If you take out a writ of control against someone who owes you money, there are currently extra hurdles to get over. Besides backlogs in the court system, in some cases, bailiffs won’t be able to enter the debtor’s property.
However, it’s still possible to effectively enforce a writ. You just have to be careful that you get everything right.
In What Order Are Writs Dealt With?
There’s an old case law principle that writs are dealt with in the order they’re lodged with the High Court Enforcement Officer (HCEO). However, new regulations recently came into force — the Taking Control of Goods Regulations — leaving a question mark over whether this would continue to be the case.
A recent court of appeal ruling, in the case of Court Enforcement Services Ltd -v- Marston Legal Services Limited (formerly Burlington Credit Limited, has established that this principle still stands under the new regulations.
Why Does the Order Matter?
Whether the person or company that owes you money can’t pay or won’t pay, there’s a good chance that you’re not their only creditor. In fact, they may be in serious trouble and have multiple creditors wanting their money.
The trouble is that, in all probability, the assets that can be seized from the debtor won’t cover all these debts. This means that, while the first creditor to enforce their writ may get everything they’re entitled to, there may well be nothing left for those coming later.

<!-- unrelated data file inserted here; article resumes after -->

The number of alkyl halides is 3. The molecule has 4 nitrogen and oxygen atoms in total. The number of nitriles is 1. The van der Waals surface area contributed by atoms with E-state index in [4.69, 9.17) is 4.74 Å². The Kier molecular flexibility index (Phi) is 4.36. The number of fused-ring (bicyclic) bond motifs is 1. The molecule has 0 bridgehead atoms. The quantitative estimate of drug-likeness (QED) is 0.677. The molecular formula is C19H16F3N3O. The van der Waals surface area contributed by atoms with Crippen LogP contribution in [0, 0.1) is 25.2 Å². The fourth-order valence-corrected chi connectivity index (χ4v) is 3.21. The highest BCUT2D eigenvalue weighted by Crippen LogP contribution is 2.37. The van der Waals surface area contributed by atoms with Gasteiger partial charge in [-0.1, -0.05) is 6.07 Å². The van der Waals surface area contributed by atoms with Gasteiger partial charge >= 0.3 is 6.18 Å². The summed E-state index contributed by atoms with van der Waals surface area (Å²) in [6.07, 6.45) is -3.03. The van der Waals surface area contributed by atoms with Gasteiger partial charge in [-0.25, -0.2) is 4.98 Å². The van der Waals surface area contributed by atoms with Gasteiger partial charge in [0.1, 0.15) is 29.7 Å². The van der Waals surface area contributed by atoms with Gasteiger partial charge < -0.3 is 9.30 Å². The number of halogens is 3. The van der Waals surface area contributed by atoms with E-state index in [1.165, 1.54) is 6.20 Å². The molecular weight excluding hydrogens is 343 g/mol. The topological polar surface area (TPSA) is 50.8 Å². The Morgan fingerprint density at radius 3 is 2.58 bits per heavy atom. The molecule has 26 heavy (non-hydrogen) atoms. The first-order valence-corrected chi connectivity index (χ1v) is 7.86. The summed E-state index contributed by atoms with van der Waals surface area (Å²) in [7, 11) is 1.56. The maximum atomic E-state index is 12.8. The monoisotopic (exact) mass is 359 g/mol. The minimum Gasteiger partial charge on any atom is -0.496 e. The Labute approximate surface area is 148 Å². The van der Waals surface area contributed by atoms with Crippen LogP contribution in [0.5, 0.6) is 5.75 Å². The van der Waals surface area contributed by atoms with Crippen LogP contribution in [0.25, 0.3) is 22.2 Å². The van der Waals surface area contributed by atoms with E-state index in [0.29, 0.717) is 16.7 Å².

Since this order will depend on the order in which the writs are lodged with the HCEO, the sooner you do so the better.
Can Writs Currently Be Enforced?
Due to safety considerations during the pandemic, there are some restrictions on enforcement visits. However, there’s certainly not a blanket ban on them.
- Commercial debt enforcements — there are currently no restrictions on these visits, provided that government guidelines on coronavirus safety are followed.
- Residential debt enforcement — visits to a residential property by HCEOs are permitted, but they are not currently allowed to go inside the property.
So, if you’re owed money and need to take it to an HCEO for enforcement, then by all means do so. However, it’s vital to ensure you lodge your writ of control with the High Court as early as possible, to give you the best chance of getting your money back.
If you’re unsure of how to go about this, or need help with any debt you’re owed, you’re very welcome to give me a call to discuss your situation.